The American team from Ohio University turned back for no apparent reason after 20 nanometers, the German team broke 2 vehicles without being able to restart, and the Japanese team ended up giving up.[9] The French team lost sight of its vehicle on its surface area, and was also obliged to abandon, comforting itself with the symbolic prize of "the most elegant car in the competition".[9]

2022 Nanocar Race IIEdit

Teams[12][13]Edit

ResultsEdit

NANOHISPA and NIMS-MANA were both ranked first, both making about 54 turns and covering 678 nm and 1054 nm, respectively. The first demonstrated a change of lane for overpassing while the latter crossed a trench and go back. StrasNanocar ranked third covering 476 nm and performing 28 turns.[13]

Scientific interestEdit

To make this kind of race possible, a considerable number of problems had to be solved beforehand, such as the choice of the track and its preparation, the improvement of monitoring and control devices, in particular the sensitivity of current measurements, the evaporation of a large number of very different molecules on the same surface and microscope validation[14]

Among the benefits, the CNRS cites the development molecular motors and Tech-Atoms, that will make possible in the future the preparation of quantum electronic circuits on the surface of an insulator, atom by atom, whose calculating parts will measure less than 1 nm.

ReferencesEdit

  1. ^ "NanoCar Race : la course de petites voitures pour grands savants" [NanoCar Race: the race of small cars for great scientists]. La Dépêche du Midi (in French). November 30, 2017. Retrieved December 2, 2018.
  2. ^ "NanoCar Race, la première course internationale de molécules-voitures" [NanoCar Race, the first international race of molecules-cars]. Centre national de la recherche scientifique. November 24, 2015. Retrieved December 2, 2018.
  3. ^ Castelvecchi, Davide (2017). "Drivers gear up for world's first nanocar race". Nature. 544 (7650): 278–279. Bibcode:2017Natur.544..278C. doi:10.1038/544278a. PMID 28426017.
  4. ^ Donovan Thiebaud (April 29, 2017). "La NanoCar Race, course de l'infiniment petit pour de giga-défis" [The NanoCar Race, course of the infinite small for the giga-defis]. L'Express. Retrieved December 2, 2018.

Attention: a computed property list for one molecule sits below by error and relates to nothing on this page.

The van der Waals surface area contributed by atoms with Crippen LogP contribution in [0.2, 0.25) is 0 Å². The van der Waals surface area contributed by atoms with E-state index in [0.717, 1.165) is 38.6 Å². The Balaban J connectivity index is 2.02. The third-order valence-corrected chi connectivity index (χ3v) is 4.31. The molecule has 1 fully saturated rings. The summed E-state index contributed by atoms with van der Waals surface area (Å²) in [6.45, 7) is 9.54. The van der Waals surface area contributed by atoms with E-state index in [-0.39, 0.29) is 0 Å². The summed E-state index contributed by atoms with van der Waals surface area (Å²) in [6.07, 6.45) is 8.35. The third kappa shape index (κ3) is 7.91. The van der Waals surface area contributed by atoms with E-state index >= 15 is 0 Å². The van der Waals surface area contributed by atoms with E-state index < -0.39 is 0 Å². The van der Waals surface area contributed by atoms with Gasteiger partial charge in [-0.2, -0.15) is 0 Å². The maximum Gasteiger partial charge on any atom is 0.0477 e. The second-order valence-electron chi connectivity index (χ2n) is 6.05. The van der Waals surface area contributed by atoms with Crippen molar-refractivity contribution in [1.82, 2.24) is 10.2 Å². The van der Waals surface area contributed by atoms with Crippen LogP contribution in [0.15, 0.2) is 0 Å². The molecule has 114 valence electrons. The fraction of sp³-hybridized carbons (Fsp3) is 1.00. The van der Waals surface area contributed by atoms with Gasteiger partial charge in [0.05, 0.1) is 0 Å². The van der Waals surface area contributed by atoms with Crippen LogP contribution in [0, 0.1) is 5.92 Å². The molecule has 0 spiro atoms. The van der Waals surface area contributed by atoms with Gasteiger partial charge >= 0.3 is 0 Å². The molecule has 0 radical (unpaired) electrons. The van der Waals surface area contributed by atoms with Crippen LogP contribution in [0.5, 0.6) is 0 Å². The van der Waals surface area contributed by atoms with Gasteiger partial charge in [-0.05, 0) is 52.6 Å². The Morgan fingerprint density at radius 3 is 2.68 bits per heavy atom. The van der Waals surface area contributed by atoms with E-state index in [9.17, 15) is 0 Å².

5. ^ a b c "Des nanovoitures bientôt en piste pour une course automobile" [Nano cars soon on track for a car race] (in French). Agence France-Presse. April 28, 2017. Retrieved December 2, 2018 – via Le Point.
  6. ^ Erwan Lecomte (April 6, 2017). "Nanocar Race : Top départ à 10h45 pour la course de molecules" [Nanocar Race: Top start at 10:45 for the race of molecules]. sciencesetavenir.fr (in French). Retrieved December 2, 2018.
  7. ^ J. AM. CHEM. SOC. 9, 128,14, 2006, 4857
  8. ^ Julien Lausson (May 1, 2017). "NanoCar-Race : La Suisse remporte la première course de voitures moléculaires" [NanoCar-Race: Switzerland wins the first molecular car race]. Numerama (in French). Retrieved December 2, 2018.
  9. ^ a b c Erwan Lecomte (May 2, 2017). "Nanocar Race: Un bolide moléculaire laisse ses concurrents sur place" [Nanocar Race: a molecular racing car leaves its competitors on the spot]. sciencesetavenir.fr (in French). Retrieved December 2, 2018.
  10. ^ "Classement officiel" [Official classification]. nanocar-race.cnrs.fr (in French). 2018. Retrieved December 2, 2018.
  11. ^ "How to build and race a fast nanocar" [G. J. Simpson et al., Nature Nanotech. 12, 604 (2017)].
  12. ^ "The second NanoCar Race is off to a good start". CNRS News. Retrieved 2022-03-29.
  13. ^ a b Schledowetz, Juri. "Nanocar Race II - MEMO Project". www.memo-project.eu. Retrieved 2022-03-29.
  14. ^ Julien Lausson (April 28, 2017). "NanoCar-Race: Tout savoir sur la course de machines moléculaires" [NanoCar-Race: all about the race of molecular machines]. Numerama (in French). Retrieved December 2, 2018.